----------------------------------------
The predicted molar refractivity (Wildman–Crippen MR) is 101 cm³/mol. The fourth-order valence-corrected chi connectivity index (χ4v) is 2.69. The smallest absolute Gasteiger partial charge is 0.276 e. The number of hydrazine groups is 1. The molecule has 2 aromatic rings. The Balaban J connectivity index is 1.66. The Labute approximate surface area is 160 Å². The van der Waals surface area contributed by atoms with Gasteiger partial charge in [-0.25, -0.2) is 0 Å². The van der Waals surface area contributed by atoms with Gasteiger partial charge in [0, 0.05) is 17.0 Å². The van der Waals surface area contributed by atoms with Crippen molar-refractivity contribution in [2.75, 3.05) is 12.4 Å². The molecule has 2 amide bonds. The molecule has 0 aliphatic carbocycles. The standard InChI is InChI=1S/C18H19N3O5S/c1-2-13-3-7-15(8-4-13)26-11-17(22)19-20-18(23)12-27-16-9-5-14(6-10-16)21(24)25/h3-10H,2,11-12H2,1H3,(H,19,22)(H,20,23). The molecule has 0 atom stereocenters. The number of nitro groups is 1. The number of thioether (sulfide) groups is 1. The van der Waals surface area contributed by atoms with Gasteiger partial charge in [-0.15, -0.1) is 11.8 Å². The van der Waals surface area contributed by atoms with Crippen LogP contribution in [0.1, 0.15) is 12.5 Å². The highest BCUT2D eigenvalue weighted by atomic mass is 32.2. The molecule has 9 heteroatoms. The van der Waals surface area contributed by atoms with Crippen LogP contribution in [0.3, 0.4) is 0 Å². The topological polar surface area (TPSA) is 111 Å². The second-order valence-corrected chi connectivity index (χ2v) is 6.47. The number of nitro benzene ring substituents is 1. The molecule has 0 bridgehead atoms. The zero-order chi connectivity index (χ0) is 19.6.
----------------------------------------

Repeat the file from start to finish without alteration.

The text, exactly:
The predicted molar refractivity (Wildman–Crippen MR) is 101 cm³/mol. The fourth-order valence-corrected chi connectivity index (χ4v) is 2.69. The smallest absolute Gasteiger partial charge is 0.276 e. The number of hydrazine groups is 1. The molecule has 2 aromatic rings. The Balaban J connectivity index is 1.66. The Labute approximate surface area is 160 Å². The van der Waals surface area contributed by atoms with Gasteiger partial charge in [-0.25, -0.2) is 0 Å². The van der Waals surface area contributed by atoms with Gasteiger partial charge in [0, 0.05) is 17.0 Å². The van der Waals surface area contributed by atoms with Crippen molar-refractivity contribution in [2.75, 3.05) is 12.4 Å². The molecule has 2 amide bonds. The molecule has 0 aliphatic carbocycles. The standard InChI is InChI=1S/C18H19N3O5S/c1-2-13-3-7-15(8-4-13)26-11-17(22)19-20-18(23)12-27-16-9-5-14(6-10-16)21(24)25/h3-10H,2,11-12H2,1H3,(H,19,22)(H,20,23). The molecule has 0 atom stereocenters. The number of nitro groups is 1. The number of thioether (sulfide) groups is 1. The van der Waals surface area contributed by atoms with Gasteiger partial charge in [-0.15, -0.1) is 11.8 Å². The van der Waals surface area contributed by atoms with Crippen LogP contribution in [0.1, 0.15) is 12.5 Å². The highest BCUT2D eigenvalue weighted by atomic mass is 32.2. The molecule has 9 heteroatoms. The van der Waals surface area contributed by atoms with Crippen LogP contribution in [0.3, 0.4) is 0 Å². The topological polar surface area (TPSA) is 111 Å². The second-order valence-corrected chi connectivity index (χ2v) is 6.47. The number of nitro benzene ring substituents is 1. The molecule has 0 bridgehead atoms. The zero-order chi connectivity index (χ0) is 19.6.